In grammar, a parasitic gap is a construction wherein the dropping of a verb's argument is dependent on a co-referential argument having been fronted in a preceding context. Grammar is the field of Linguistics that covers the Rules governing the use of any given natural language. For English usage of verbs see the wiki article English verbs. A syntactic verb argument, in Linguistics, is a Phrase that appears in a relationship with the Verb in a Clause. Wh-movement (or wh-fronting or wh-extraction) is a syntactic phenomenon found in many languages around the world in which Interrogative words An English example is:
The key feature here is that both review and reading have a "gap" where their objects should be (indicated above with underscores), and both gaps appear to function as variables bound by which book; i. English is a West Germanic language originating in England and is the First language for most people in the United Kingdom, the United States e. "Which book x did she review x without reading x?". The second gap is considered to be "parasitic" on the first, since it (unlike the first gap) cannot easily stand on its own, shown by the following example.
This has the same structure as the first sentence but with a non-WH matrix object, which doesn't front. The properties of the construction are quite subtle. For example (assuming passives involve fronting):
which is generally considered ungrammatical by most native English speakers.
Parasitic gaps are an important topic of study in syntax, especially in the framework of generative grammar. In Linguistics, syntax (from Ancient Greek grc συν- syn-, "together" and grc τάξις táxis, "arrangement" is the In Theoretical linguistics, generative grammar refers to a particular approach to the study of Syntax. It has been argued by some linguists working in generative frameworks that speakers' intuitive knowledge of the construction can only be explained by an innate universal grammar. Universal grammar is a theory of Linguistics postulating principles of Grammar shared by all languages thought to be innate to humans ( linguistic nativism The question of how these sentences should be analysed is still very much open.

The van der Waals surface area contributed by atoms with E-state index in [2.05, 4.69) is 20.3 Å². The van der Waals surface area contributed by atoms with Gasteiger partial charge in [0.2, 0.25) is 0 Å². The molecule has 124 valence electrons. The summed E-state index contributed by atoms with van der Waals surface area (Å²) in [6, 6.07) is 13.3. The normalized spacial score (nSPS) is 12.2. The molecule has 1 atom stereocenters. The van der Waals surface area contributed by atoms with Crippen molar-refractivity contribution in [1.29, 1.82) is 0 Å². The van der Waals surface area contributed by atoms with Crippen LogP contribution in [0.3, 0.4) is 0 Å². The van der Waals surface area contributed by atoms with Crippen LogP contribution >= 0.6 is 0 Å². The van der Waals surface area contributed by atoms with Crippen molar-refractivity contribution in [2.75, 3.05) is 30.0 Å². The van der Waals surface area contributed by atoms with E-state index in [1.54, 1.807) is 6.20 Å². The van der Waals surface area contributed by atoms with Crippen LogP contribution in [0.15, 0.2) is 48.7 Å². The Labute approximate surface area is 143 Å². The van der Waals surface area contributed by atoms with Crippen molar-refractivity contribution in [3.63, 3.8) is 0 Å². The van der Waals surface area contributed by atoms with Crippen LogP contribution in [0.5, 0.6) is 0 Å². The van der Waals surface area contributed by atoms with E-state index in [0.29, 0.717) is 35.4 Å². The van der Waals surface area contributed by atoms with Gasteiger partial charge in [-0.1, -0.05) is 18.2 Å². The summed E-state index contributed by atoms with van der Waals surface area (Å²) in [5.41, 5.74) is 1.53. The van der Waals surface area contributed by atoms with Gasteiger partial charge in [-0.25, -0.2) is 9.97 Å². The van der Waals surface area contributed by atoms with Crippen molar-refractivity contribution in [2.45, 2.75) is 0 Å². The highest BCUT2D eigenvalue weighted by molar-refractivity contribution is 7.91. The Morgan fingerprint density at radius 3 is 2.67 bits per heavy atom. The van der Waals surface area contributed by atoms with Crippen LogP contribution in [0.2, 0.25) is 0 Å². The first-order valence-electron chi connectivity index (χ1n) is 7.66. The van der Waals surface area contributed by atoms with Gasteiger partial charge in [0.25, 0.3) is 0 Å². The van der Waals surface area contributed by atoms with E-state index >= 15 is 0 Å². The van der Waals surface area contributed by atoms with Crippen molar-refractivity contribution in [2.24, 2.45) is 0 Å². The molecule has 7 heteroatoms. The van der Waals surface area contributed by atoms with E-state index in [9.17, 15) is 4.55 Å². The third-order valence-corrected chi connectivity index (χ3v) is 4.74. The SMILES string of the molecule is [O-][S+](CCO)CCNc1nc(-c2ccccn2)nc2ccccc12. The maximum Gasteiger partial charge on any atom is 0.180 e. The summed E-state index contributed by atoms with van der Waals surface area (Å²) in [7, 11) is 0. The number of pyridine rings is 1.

The phenomenon appears to have been discovered by John Robert Ross in the 1960s, but remained undiscussed until papers by Knut Tarald Taraldsen and Elisabet Engdahl explored the properties of parasitic gaps in great depth. John Robert "Haj" Ross (born May 7, 1938 in Boston, Massachusetts) is a linguist who played a part in the development of Knut Tarald Taraldsen is a Norwegian linguist working in Tromsø, Norway as a senior researcher at the Center for Advanced Study in Theoretical Linguistics (CASTL This work was extended by Noam Chomsky in 1982, arguing that parasitic gaps are actually silent pronouns, licensed under particular conditions predicted by the general theory of grammar. Avram Noam Chomsky (noʊm ˈtʃɑmski born December 7 1928 is an American linguist, Philosopher, cognitive scientist, Political Aspects of this analysis were developed in the framework of Generalized Phrase Structure Grammar (GPSG) in the mid 1980s, and refined in the Head-driven Phrase Structure Grammar (HPSG), done by Carl Pollard and Ivan Sag. Generalised phrase structure grammar (GPSG is a framework for describing the Syntax and Semantics of natural languages Head-driven phrase structure grammar (HPSG is a highly lexicalized non-derivational Generative grammar theory developed by Carl Pollard and Ivan Sag More recent research by Chomsky and his student Jonathan Nissenbaum has refined this view, arguing (in effect) that the pronouns themselves undergo a syntactic rule not unlike the rule that moves phrases like which book to the front of a sentence. Jonathan Nissenbaum is an assistant professor of linguistics at McGill University.